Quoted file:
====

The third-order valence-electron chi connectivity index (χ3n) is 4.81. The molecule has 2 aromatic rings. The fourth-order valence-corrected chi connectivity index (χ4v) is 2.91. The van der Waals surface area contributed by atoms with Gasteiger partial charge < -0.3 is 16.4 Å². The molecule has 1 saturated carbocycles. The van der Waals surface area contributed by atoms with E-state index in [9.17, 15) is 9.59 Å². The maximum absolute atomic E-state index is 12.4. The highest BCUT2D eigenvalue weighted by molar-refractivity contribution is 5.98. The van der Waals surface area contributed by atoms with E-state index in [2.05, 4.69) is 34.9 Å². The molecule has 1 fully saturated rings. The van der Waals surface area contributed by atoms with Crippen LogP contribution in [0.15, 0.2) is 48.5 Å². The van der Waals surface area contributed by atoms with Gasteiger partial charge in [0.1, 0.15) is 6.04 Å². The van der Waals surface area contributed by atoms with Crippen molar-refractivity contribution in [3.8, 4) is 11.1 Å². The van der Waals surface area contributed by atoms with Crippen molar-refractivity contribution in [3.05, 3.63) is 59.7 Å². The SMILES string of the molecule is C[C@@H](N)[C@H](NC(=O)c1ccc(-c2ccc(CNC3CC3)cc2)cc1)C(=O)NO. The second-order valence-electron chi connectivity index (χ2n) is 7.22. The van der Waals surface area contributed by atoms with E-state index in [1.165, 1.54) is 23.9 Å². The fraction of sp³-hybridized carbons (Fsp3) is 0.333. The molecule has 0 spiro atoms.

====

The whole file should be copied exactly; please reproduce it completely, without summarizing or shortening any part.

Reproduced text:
The third-order valence-electron chi connectivity index (χ3n) is 4.81. The molecule has 2 aromatic rings. The fourth-order valence-corrected chi connectivity index (χ4v) is 2.91. The van der Waals surface area contributed by atoms with Gasteiger partial charge < -0.3 is 16.4 Å². The molecule has 1 saturated carbocycles. The van der Waals surface area contributed by atoms with E-state index in [9.17, 15) is 9.59 Å². The maximum absolute atomic E-state index is 12.4. The highest BCUT2D eigenvalue weighted by molar-refractivity contribution is 5.98. The van der Waals surface area contributed by atoms with E-state index in [2.05, 4.69) is 34.9 Å². The molecule has 1 fully saturated rings. The van der Waals surface area contributed by atoms with Crippen LogP contribution in [0.15, 0.2) is 48.5 Å². The van der Waals surface area contributed by atoms with Gasteiger partial charge in [0.1, 0.15) is 6.04 Å². The van der Waals surface area contributed by atoms with Crippen molar-refractivity contribution in [3.8, 4) is 11.1 Å². The van der Waals surface area contributed by atoms with Crippen molar-refractivity contribution in [3.05, 3.63) is 59.7 Å². The SMILES string of the molecule is C[C@@H](N)[C@H](NC(=O)c1ccc(-c2ccc(CNC3CC3)cc2)cc1)C(=O)NO. The second-order valence-electron chi connectivity index (χ2n) is 7.22. The van der Waals surface area contributed by atoms with E-state index in [1.165, 1.54) is 23.9 Å². The fraction of sp³-hybridized carbons (Fsp3) is 0.333. The molecule has 0 spiro atoms.